Where Great Powers Meet: America & China in Southeast Asia.

Where Great Powers Meet: America & China in Southeast Asia. By David Shambaugh. New York: Oxford University Press, 2021. Hardcover: 326pp.

Since the end of the Vietnam War in 1975, insufficient attention has been directed towards the role Southeast Asia has played in both American and Chinese foreign policy. Having extracted itself from conflicts in Indochina nearly a half century ago, the United States has since devoted most of its attention and energy to Europe and the Middle East. A rising China and a burgeoning nuclear North Korea were Indo-Pacific exceptions. Meanwhile, China has worked assiduously to fill the Great Power vacuum in Southeast Asia created by oscillations in US economic and strategic engagements with ASEAN member states.

The above suppositions comprise what is regarded as the "common wisdom" and are generally accepted by many international relations analysts and observers. They fail, however, to adequately explain the concrete dynamics and complexities underlying Sino-American competition in Southeast Asia.

David Shambaugh's new book, Where Great Powers Meet: America & China in Southeast Asia, represents a breakthrough effort to shed more light on comparative Chinese and American influence in Southeast Asia. One of the world's pre-eminent authorities on the international relations of China and East Asia, he has generated, via numerous interviews and through the persistent cultivation of an extraordinary network of government officials, business leaders, academic experts in Southeast Asia and beyond, what must be viewed as the authoritative empirical work comparing Chinese and American influence and weaknesses in that region.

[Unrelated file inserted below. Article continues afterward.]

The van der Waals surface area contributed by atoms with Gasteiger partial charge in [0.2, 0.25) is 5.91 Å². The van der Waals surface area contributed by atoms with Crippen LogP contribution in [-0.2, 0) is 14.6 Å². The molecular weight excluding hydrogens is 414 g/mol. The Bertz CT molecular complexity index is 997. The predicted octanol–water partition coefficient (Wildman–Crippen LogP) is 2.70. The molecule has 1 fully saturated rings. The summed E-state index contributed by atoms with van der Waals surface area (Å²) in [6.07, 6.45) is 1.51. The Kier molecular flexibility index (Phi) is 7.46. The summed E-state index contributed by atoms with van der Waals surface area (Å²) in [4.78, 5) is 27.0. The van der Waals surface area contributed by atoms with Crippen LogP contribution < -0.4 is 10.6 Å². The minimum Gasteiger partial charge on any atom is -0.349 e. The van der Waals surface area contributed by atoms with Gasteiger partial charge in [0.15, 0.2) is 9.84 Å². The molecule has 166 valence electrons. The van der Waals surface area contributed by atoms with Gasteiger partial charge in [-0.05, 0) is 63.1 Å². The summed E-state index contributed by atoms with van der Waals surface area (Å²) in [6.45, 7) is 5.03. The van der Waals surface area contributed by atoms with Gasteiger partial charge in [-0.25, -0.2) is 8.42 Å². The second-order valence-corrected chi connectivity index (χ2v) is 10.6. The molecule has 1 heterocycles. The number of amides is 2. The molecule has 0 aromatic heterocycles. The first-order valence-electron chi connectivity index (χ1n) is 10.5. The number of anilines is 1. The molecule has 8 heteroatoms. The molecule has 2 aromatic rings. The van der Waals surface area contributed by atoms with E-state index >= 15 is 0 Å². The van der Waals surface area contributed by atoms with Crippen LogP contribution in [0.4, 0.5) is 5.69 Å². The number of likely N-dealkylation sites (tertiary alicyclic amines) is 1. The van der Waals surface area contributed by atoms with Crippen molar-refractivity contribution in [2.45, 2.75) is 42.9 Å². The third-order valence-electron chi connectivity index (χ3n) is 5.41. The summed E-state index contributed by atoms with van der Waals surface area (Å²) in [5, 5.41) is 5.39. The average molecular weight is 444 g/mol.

As his main argument, Shambaugh introduces the idea of Sino-American "comprehensive competition" as it applies to Southeast Asia between the superpowers in the region of concern. Comprehensive competition is not an uncompromising zero-sum or action-reaction contest between China and the United States. Rather it is a process adopted by both countries to advance and maximize their own respective positions in Southeast Asia without necessarily affecting one's primary rival in every instance. Comprehensive competition is therefore viewed more accurately, argues Shambaugh, as "soft rivalry" with incidental "shadow boxing" between Beijing and Washington rather than a Cold War-like "hard rivalry" (pp. 3-4).

The author notes that both powers enjoy visible strengths and suffer from discernible weaknesses in...

To continue reading

Request your trial

VLEX uses login cookies to provide you with a better browsing experience. If you click on 'Accept' or continue browsing this site we consider that you accept our cookie policy. ACCEPT